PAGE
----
The Coping Phase begins at the immediate time of loss and the duration is entirely dependent upon a variety of factors including physical, mental and emotional stability of the individual, before and during the onset of their loss. Someone who has not been very stable prior to a loss or crisis, runs the risk of having a very difficult time processing the circumstances and/or events. On the other hand, someone who carries more reason may better adapt to the trauma.
Another impact on this phase and its duration would be the direct, or indirect relationship that the mourner and decedent had shared. Obviously, the more direct a relationship (i.e. parent/child), the more difficult a situation and longer of a transition time from Phase I, into Phase II. An interesting phenomenon may occur however, in cases where there may be no-known relationship but the impact of a death or crisis can profoundly influence total strangers. This would apply to high-profile individuals, or celebrities, or public persona whom have attracted a following, or have through time, captured the attention of millions worldwide. Either way, the immediate relationship should be used as a recovery gauge.
As for transitioning from Phase I, to Phase II; this can only begin upon realization and acceptance of the death and/or crisis. With this transition comes a shift in personal behaviors and attitudes of the survivor, which paves the way for an enlightened period of grieving that will indeed last, for the remainder of their lifetime. It may be signaled by an epiphany, a memory, an event, or something else that ‘flips’ the mind’s switch and makes one see that they are ready to deal with the death or crisis, and no longer need to exist in cope-mode.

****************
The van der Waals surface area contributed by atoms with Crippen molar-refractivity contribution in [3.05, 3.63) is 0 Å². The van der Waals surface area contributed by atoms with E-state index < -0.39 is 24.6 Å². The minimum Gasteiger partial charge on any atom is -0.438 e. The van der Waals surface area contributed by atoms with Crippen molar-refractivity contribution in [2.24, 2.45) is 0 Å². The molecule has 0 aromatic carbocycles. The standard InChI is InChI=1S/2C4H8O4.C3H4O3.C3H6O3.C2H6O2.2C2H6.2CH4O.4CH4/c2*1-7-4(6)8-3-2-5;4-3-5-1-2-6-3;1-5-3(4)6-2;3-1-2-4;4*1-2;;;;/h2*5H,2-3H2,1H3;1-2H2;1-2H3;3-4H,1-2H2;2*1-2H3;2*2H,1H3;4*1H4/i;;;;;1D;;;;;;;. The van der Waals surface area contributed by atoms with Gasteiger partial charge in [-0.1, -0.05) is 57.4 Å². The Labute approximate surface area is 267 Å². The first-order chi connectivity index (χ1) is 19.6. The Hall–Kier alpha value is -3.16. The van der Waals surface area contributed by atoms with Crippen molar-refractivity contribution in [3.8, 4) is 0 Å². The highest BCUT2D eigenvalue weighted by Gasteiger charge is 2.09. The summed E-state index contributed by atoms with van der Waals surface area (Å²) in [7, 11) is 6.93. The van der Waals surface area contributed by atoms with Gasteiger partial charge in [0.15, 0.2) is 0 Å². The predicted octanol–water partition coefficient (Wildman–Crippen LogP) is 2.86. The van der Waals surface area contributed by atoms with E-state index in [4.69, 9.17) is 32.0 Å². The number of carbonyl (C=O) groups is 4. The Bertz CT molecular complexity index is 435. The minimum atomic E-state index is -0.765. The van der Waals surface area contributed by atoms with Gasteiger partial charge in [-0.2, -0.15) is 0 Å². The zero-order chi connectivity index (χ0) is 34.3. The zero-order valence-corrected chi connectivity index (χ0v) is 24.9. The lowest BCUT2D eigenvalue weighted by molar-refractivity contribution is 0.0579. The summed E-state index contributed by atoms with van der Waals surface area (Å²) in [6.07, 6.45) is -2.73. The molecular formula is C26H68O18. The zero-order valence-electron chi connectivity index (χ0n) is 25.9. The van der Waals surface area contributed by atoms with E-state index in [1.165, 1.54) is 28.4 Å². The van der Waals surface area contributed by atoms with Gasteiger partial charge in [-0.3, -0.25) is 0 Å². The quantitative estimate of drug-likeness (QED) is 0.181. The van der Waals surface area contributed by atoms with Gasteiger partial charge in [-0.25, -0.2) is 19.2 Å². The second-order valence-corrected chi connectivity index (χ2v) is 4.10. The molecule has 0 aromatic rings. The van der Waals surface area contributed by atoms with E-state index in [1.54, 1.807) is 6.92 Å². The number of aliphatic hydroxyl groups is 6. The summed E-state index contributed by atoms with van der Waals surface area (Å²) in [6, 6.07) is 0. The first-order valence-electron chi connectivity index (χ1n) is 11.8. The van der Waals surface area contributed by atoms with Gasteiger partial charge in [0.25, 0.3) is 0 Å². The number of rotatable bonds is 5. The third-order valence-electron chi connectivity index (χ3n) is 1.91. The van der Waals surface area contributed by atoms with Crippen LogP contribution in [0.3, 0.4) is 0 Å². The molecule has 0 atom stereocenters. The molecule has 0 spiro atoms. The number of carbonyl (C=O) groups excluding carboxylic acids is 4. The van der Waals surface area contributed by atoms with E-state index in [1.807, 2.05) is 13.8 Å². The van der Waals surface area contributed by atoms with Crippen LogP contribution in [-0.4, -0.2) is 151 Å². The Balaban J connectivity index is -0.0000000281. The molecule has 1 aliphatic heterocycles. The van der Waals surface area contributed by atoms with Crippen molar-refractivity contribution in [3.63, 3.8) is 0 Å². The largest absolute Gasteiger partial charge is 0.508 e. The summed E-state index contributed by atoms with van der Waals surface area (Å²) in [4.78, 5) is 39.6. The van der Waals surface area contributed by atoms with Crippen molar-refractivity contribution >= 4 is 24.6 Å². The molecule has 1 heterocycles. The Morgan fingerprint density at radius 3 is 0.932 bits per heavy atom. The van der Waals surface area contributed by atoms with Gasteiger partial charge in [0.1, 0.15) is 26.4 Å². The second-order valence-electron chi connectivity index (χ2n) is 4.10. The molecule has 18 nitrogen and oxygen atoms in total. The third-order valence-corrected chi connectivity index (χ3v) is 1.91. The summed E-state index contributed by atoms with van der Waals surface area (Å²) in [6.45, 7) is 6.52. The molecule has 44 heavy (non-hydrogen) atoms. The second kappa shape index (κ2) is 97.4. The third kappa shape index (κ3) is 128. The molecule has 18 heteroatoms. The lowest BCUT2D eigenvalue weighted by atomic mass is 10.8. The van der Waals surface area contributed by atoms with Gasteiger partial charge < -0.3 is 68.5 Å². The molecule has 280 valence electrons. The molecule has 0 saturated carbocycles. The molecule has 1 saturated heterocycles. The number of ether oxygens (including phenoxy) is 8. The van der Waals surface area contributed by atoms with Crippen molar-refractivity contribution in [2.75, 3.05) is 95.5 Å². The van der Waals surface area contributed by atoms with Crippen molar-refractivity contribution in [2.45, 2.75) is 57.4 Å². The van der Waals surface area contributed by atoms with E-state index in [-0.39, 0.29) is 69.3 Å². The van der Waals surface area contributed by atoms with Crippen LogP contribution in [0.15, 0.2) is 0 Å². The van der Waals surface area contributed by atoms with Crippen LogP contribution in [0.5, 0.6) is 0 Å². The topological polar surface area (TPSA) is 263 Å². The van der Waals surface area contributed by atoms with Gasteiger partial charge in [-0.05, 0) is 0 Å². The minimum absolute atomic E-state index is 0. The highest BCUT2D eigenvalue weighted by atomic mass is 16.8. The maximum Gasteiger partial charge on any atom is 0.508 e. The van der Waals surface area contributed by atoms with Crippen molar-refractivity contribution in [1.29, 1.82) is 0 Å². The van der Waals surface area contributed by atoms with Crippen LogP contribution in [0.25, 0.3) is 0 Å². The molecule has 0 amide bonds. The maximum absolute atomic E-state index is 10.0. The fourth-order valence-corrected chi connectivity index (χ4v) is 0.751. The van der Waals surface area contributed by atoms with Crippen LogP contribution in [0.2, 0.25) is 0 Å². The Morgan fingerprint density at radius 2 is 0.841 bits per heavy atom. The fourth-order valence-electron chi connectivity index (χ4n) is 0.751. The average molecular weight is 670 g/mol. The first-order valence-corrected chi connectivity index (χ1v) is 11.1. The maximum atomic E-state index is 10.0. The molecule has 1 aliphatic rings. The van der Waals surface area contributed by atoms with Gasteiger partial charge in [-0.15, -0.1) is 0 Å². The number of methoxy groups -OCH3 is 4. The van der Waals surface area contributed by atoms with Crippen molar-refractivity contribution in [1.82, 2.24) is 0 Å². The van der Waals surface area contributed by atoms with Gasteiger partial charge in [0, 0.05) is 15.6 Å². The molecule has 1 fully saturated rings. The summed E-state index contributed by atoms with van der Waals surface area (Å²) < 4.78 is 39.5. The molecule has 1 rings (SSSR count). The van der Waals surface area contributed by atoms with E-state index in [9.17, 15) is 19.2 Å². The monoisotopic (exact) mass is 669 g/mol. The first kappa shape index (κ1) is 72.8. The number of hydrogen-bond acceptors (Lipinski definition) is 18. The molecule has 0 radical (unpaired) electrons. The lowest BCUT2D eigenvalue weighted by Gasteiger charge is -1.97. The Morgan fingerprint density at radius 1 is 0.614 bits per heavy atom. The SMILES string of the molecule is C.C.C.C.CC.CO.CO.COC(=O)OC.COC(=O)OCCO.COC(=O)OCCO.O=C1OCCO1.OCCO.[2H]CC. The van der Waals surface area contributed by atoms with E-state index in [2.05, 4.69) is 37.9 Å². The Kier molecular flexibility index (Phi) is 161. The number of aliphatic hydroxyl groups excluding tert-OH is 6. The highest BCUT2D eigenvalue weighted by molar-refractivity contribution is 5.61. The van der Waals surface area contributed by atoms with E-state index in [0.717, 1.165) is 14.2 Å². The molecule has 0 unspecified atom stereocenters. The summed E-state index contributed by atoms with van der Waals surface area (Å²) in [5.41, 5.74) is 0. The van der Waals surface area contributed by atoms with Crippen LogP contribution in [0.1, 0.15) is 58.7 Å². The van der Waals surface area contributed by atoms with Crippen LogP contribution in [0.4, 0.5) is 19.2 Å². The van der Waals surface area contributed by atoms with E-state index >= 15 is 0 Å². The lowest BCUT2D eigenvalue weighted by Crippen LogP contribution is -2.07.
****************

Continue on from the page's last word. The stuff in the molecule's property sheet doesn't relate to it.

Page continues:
Phase I: Coping Phase
As stated above, the Coping Phase begins immediately upon learning of the death, or upon initial impact of crisis. It involves the daily, sometimes even moment-to-moment struggle in which the surviving individual plunges into. I refer to this immediacy as a “private hell” – an onslaught of emotions and behaviors upon the individual whom has been subjected to a loss or crisis.
Private hell is something that nobody else but the affected individual can feel. It is a summary of every fiber within the physical and emotional self that is exposed to the chaos and turmoil impacting that person as a result of the death, or crisis. Although others may be able to identify with someone’s private hell, they truly do not have any clue as to what specifically, that individual is experiencing.
In many ways, survivors grapple with finding simple strength and energy. More times than not, they are overwhelmed with question, yet jaded by too few answers. They are shocked, feel alienated and at times are in denial, with some experiencing ‘survivor’s guilt’ (noted in the Kubler-Ross model). It’s a brutal road to travel and takes a tremendous amount of courage, faith and strength to prevail. During the Coping Phase, one must rely on their spirituality as a pillar towards rebuilding and reshaping the future.